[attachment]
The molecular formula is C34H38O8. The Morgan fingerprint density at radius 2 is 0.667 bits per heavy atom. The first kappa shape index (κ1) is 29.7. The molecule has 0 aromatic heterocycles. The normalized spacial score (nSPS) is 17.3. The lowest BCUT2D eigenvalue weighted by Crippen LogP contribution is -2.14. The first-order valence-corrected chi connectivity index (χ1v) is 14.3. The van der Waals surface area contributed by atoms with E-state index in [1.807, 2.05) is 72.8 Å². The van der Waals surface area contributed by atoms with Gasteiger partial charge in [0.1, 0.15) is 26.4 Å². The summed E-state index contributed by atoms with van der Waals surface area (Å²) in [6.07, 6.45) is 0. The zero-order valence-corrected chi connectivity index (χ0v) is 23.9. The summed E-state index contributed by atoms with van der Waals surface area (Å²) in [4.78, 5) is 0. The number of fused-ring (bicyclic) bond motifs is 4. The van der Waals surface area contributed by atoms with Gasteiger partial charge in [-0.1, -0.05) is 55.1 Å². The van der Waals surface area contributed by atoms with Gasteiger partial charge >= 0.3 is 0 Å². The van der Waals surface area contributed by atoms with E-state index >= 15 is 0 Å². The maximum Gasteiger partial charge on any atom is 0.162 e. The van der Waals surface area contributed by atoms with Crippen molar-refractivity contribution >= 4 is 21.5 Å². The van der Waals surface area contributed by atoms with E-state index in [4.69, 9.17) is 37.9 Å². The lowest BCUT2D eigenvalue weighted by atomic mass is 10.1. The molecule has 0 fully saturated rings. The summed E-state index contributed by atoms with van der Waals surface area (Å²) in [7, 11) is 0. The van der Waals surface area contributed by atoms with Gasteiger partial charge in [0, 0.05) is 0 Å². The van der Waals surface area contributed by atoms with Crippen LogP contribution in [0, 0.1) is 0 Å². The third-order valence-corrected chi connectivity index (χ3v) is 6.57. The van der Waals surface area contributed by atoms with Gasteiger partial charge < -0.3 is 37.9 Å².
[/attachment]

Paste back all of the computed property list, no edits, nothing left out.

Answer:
The molecular formula is C34H38O8. The Morgan fingerprint density at radius 2 is 0.667 bits per heavy atom. The first kappa shape index (κ1) is 29.7. The molecule has 0 aromatic heterocycles. The normalized spacial score (nSPS) is 17.3. The lowest BCUT2D eigenvalue weighted by Crippen LogP contribution is -2.14. The first-order valence-corrected chi connectivity index (χ1v) is 14.3. The van der Waals surface area contributed by atoms with E-state index in [1.807, 2.05) is 72.8 Å². The van der Waals surface area contributed by atoms with Gasteiger partial charge in [0.1, 0.15) is 26.4 Å². The summed E-state index contributed by atoms with van der Waals surface area (Å²) in [6.07, 6.45) is 0. The zero-order valence-corrected chi connectivity index (χ0v) is 23.9. The summed E-state index contributed by atoms with van der Waals surface area (Å²) in [4.78, 5) is 0. The number of fused-ring (bicyclic) bond motifs is 4. The van der Waals surface area contributed by atoms with Gasteiger partial charge in [-0.1, -0.05) is 55.1 Å². The van der Waals surface area contributed by atoms with Gasteiger partial charge >= 0.3 is 0 Å². The van der Waals surface area contributed by atoms with E-state index >= 15 is 0 Å². The maximum Gasteiger partial charge on any atom is 0.162 e. The van der Waals surface area contributed by atoms with Crippen molar-refractivity contribution >= 4 is 21.5 Å². The van der Waals surface area contributed by atoms with E-state index in [4.69, 9.17) is 37.9 Å². The lowest BCUT2D eigenvalue weighted by atomic mass is 10.1. The molecule has 0 fully saturated rings. The summed E-state index contributed by atoms with van der Waals surface area (Å²) in [7, 11) is 0. The van der Waals surface area contributed by atoms with Gasteiger partial charge in [0, 0.05) is 0 Å². The van der Waals surface area contributed by atoms with Crippen LogP contribution in [0, 0.1) is 0 Å². The third-order valence-corrected chi connectivity index (χ3v) is 6.57. The van der Waals surface area contributed by atoms with Gasteiger partial charge < -0.3 is 37.9 Å².